“It is the supreme art of the teacher to awaken joy in creative expression and knowledge.” Albert Einstein
Imagine being part of a community where your most eccentric thoughts are not only discussed, but also celebrated. Imagine a place where every class is a conversation that expands your mind. Imagine feeling inspired by the diversity and intellectual passion of your classmates.
From reading the great texts of Western civilization, to investigating the great compositions of Mozart and Bach, to finding the connections between mathematics and philosophy – the Undergraduate (UG) Program at St. John’s College is one that has it all.
Founded in 1696, St. John’s College provides a liberal arts-driven education, immersing students in a comprehensive, interdisciplinary learning experience focused on reading and discussing great books. There are no concentrations—every student studies every subject. And with a faculty-student ratio of one to eight, the UG program encourages thought-provoking discussions and genuine intellectual exploration.
“After coming to St. John’s and seeing how people interact in seminar, I saw that even though we all were reading the same things, the human mind creates endless interpretations and possibilities to discuss,” says St. John’s alumnus Fatma Nur Yorkus, acknowledging her mind’s potential.
Seminar, which includes the discussion of literature, philosophy, history, politics, and more, spans all four years of the St. John’s curriculum, with focuses on great texts that ignite powerful conversations. Students and faculty raise fascinating questions about the complex human condition in the classroom.
“Sometimes you feel like you are having a conversation with the text itself. The book comes to life,” says former Nepalese student Sagar Gaire on reading the most important books of Western civilization.
These seminars generally feature 17 to 19 students and require extensive reading in preparation for each class. Here, reading takes priority, but the bulk of the class experience is devoted to conversation among the students. This causes the class to run wild with their thoughts and touch on unfamiliar territories. In its purest form, students are urged to dig deep in their reading, allowing them to not just understand, but also deeply feel these important texts.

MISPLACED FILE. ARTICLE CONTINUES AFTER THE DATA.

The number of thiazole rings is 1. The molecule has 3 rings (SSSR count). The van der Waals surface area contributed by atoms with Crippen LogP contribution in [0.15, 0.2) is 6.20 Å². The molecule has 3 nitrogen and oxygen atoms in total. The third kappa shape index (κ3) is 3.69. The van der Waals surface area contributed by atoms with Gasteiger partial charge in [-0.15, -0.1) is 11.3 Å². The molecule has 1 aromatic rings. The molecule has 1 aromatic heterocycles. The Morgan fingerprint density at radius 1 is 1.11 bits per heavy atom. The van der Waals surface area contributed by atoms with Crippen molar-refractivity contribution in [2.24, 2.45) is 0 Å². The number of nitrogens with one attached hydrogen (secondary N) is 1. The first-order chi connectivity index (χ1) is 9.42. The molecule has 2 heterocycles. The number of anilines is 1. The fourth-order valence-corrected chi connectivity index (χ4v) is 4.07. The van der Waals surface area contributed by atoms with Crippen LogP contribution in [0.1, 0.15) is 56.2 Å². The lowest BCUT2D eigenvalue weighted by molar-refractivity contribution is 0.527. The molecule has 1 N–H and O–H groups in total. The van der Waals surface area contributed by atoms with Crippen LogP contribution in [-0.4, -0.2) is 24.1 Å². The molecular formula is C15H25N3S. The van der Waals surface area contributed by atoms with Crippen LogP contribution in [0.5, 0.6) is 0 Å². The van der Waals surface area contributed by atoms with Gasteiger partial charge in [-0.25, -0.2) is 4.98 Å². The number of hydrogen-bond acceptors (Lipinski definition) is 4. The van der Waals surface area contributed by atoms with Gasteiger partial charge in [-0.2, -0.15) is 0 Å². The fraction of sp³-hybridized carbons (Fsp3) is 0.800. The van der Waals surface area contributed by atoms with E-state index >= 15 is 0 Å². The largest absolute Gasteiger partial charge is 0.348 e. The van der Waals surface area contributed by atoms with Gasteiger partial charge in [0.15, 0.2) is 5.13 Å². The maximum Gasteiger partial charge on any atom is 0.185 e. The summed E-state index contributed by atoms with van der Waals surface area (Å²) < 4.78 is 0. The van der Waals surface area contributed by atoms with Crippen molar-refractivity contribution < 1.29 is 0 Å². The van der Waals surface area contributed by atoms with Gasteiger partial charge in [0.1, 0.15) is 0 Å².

St. John’s College UG program also invites students to delve into language study. Intertwined with the seminar readings of literary and philosophical texts, the language tutorial explores the relation of language to thought and imagination: How does language articulate meaning? How does language convince, persuade and affect us as individuals? What does translation do to our understanding of a text originally authored in a language other than English?
Chinese native and St. John’s College alumni, Jiaying Yu, came into the degree with a deep-held love of Chinese literature.
“St. Johns didn’t only teach me about Western philosophy…it also taught me how to read books, how to talk to others and how to talk to myself,” she says.
The curriculum includes three years of laboratory science including biology, physics, and chemistry, plus four years of mathematics. Through the reading of texts from distinguished scientists and mathematicians ranging from Archimedes to Galileo, students recreate past experiments to gain a better understanding of the world around us.
The crossover between subjects like language, philosophy and mathematics are what sets the St. John’s UG program apart from the rest. Some look at these topics being on completely different ends of the spectrum, but students here are taught that, in fact, they all go hand-in-hand.
“Something that I like about St. John’s is how the program fits together with all its parts,” says Nano Liklikadze, former UG student at St. John’s College.
“To someone who doesn’t know about us, a combination of things like Math and Philosophy may not make sense, but I realized that all that we do here in different classes are parts of a whole we are trying to understand.”
St. John’s also promotes a two-year investigation into music where students study the musical genius of Bach, Mozart, Wagner, and more. Through learning about music theory and composition, they soon grow an appreciation to the true meaning of melody as well as what it is to be a thoughtful listener.
The students at St. John’s come from all different backgrounds and countries. Nearly 20 percent of students are international. There are about 450 students on each campus—one in Annapolis, Maryland and the other in Santa Fe, New Mexico. Empowered by both the diversity and tight-knit nature of this small community, students quickly form part of a safe space that encourages open and honest discussion about ideas.
There is no other college in the United States that has a curriculum like that at St. John’s. But while this interdisciplinary, book-focussed education is unusual, the culture at the college is even more uncommon. It’s a place where you will learn among truly rare and extraordinary individuals; where the idea of embracing and celebrating out-of-the-box thought is the sole ingredient to an impactful education.